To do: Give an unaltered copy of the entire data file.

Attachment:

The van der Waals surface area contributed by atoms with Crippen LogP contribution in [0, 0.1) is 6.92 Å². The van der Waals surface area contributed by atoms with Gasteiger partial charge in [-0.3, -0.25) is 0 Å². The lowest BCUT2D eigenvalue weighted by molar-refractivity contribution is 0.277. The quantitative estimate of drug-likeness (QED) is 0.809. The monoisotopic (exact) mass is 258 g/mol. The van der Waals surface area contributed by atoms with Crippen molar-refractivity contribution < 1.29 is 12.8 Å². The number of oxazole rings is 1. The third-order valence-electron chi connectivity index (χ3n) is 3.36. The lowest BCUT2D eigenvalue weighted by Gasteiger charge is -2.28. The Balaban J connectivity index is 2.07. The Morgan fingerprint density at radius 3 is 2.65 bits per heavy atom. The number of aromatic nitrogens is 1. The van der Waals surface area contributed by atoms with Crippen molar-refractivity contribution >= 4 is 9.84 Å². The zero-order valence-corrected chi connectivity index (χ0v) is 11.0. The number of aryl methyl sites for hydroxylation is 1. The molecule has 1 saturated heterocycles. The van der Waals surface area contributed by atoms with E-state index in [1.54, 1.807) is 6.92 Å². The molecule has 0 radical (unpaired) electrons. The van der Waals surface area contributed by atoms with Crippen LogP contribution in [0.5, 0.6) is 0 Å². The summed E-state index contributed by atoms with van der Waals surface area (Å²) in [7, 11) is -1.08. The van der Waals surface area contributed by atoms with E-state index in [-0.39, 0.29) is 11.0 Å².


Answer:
The van der Waals surface area contributed by atoms with Crippen LogP contribution in [0, 0.1) is 6.92 Å². The van der Waals surface area contributed by atoms with Gasteiger partial charge in [-0.3, -0.25) is 0 Å². The lowest BCUT2D eigenvalue weighted by molar-refractivity contribution is 0.277. The quantitative estimate of drug-likeness (QED) is 0.809. The monoisotopic (exact) mass is 258 g/mol. The van der Waals surface area contributed by atoms with Crippen molar-refractivity contribution < 1.29 is 12.8 Å². The number of oxazole rings is 1. The third-order valence-electron chi connectivity index (χ3n) is 3.36. The lowest BCUT2D eigenvalue weighted by Gasteiger charge is -2.28. The Balaban J connectivity index is 2.07. The Morgan fingerprint density at radius 3 is 2.65 bits per heavy atom. The number of aromatic nitrogens is 1. The van der Waals surface area contributed by atoms with Crippen molar-refractivity contribution >= 4 is 9.84 Å². The zero-order valence-corrected chi connectivity index (χ0v) is 11.0. The number of aryl methyl sites for hydroxylation is 1. The molecule has 1 saturated heterocycles. The van der Waals surface area contributed by atoms with E-state index in [1.54, 1.807) is 6.92 Å². The molecule has 0 radical (unpaired) electrons. The van der Waals surface area contributed by atoms with Crippen LogP contribution in [0.5, 0.6) is 0 Å². The summed E-state index contributed by atoms with van der Waals surface area (Å²) in [7, 11) is -1.08. The van der Waals surface area contributed by atoms with E-state index in [-0.39, 0.29) is 11.0 Å².